To describe the non-volatile memory in accordance with the first embodiment in greater detail, FIG. 2 shows a system to which the non-volatile memory is connected. As shown in FIG. 2, a non-volatile memory 92a is controlled by a memory controller 90a of an ARM type. The memory cell array 10 is divided into a boot sector and a normal sector. Regular data is recorded in the normal sector. A boot code is recorded in the boot sector. The boot sector is provided at the bottom (at address 0000 0000˜) of the memory cell array 10. At the time of system boot, the memory controller 90a acquires the boot code from the boot sector at the bottom of the memory cell array 10 of the non-volatile memory 92a.

As shown in FIG. 3, a non-volatile memory 92b is controlled by a memory controller 90b of a MIPS type. A boot sector is provided in the middle (at address BFC0 0000˜) of the memory cell array 10. As shown in FIG. 4, a non-volatile memory 92c is controlled by a memory controller 90c of a ST40 type. A boot sector is provided at the top (at address ˜FFFF FFFF) of the memory cell array 10. In the systems shown in FIGS. 3 and 4, the memory controllers 90b and 90c each acquire the boot code from the boot sector at the time of system boot. In this manner, the address of the boot sector from which the boot code is to be obtained varies with the types of memory controllers.

Next, the operation of the address change circuit in the address latch and address change circuit 17 is described. FIG. 5 is a block diagram illustrating the address change circuit 102 and its surroundings. A read protection signal and an address are input to the address change circuit 102. If the read protection signal is “1”, data reading from the normal sector is disabled. If the read protection signal is “0”, data reading from the normal sector is enabled. Among the 23 bits (A22 . . . A0) of the address data, the 15 bits (A14 . . . A0) representing the address in the sector are input to a X-decoder 13a for selecting a word line WL in the sector and the Y-decoder 14 via an inverter 104 and an inverter 106. The X-decoder 13a for selecting a word line WL selects a word line WL in the sector. The Y-decoder 14 selects a bit line BL via the Y-gate 18. Among the address data, the 8 bits (A22 . . . A15) representing the address of the sector are inverted by the inverter 104, and are then input, together with a read protect signal, to a X-decoder 13b for sector selection via a NOR circuit 108. The X-decoder 13b for sector selection selects a sector from normal sectors 100a, 100b, . . . , and a boot sector 100n in the memory cell array 10.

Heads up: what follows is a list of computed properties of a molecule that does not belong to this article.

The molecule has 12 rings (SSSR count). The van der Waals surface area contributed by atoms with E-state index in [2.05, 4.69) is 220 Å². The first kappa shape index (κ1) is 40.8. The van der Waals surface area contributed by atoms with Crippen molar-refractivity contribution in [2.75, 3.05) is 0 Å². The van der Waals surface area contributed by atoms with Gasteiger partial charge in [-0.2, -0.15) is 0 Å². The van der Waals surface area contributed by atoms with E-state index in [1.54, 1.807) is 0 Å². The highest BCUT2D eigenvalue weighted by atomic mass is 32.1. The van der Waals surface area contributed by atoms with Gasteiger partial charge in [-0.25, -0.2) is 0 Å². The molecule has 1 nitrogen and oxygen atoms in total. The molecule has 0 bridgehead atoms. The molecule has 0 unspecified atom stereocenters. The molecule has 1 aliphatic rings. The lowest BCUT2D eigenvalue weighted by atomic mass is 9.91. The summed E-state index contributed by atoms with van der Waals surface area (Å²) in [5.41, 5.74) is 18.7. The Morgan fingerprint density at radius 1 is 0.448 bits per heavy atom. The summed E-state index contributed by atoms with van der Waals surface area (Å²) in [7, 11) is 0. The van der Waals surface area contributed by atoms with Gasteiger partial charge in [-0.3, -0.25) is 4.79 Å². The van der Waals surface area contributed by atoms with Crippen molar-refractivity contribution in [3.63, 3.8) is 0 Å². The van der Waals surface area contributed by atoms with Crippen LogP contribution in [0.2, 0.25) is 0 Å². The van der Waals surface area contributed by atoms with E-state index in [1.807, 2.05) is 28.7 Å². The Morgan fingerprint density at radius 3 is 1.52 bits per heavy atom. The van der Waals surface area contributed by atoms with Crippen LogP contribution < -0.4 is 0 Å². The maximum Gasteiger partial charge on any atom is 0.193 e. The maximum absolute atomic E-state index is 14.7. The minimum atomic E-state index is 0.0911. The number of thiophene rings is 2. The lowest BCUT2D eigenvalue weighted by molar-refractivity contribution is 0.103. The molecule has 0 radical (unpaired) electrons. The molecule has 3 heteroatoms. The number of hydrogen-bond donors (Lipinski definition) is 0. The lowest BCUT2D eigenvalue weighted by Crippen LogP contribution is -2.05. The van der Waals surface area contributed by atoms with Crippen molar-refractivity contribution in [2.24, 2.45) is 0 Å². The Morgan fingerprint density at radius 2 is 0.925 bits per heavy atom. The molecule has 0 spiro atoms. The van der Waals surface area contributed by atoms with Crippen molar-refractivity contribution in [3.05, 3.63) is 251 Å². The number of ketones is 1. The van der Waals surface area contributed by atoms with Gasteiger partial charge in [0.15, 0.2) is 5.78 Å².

FIG. 6 is a flowchart of an operation to be performed when a read command for reading data from the memory cell array 10 is input to the read control circuit 74. First, a command for reading data is input to the read control circuit 74 (step S400). The read control circuit 74 outputs a read protect signal to the address change circuit 102, depending on whether reading is protected. If the read protection signal is “1”, reading from the normal sectors is protected. If the read protection signal is “0”, reading from the normal sectors is not protected.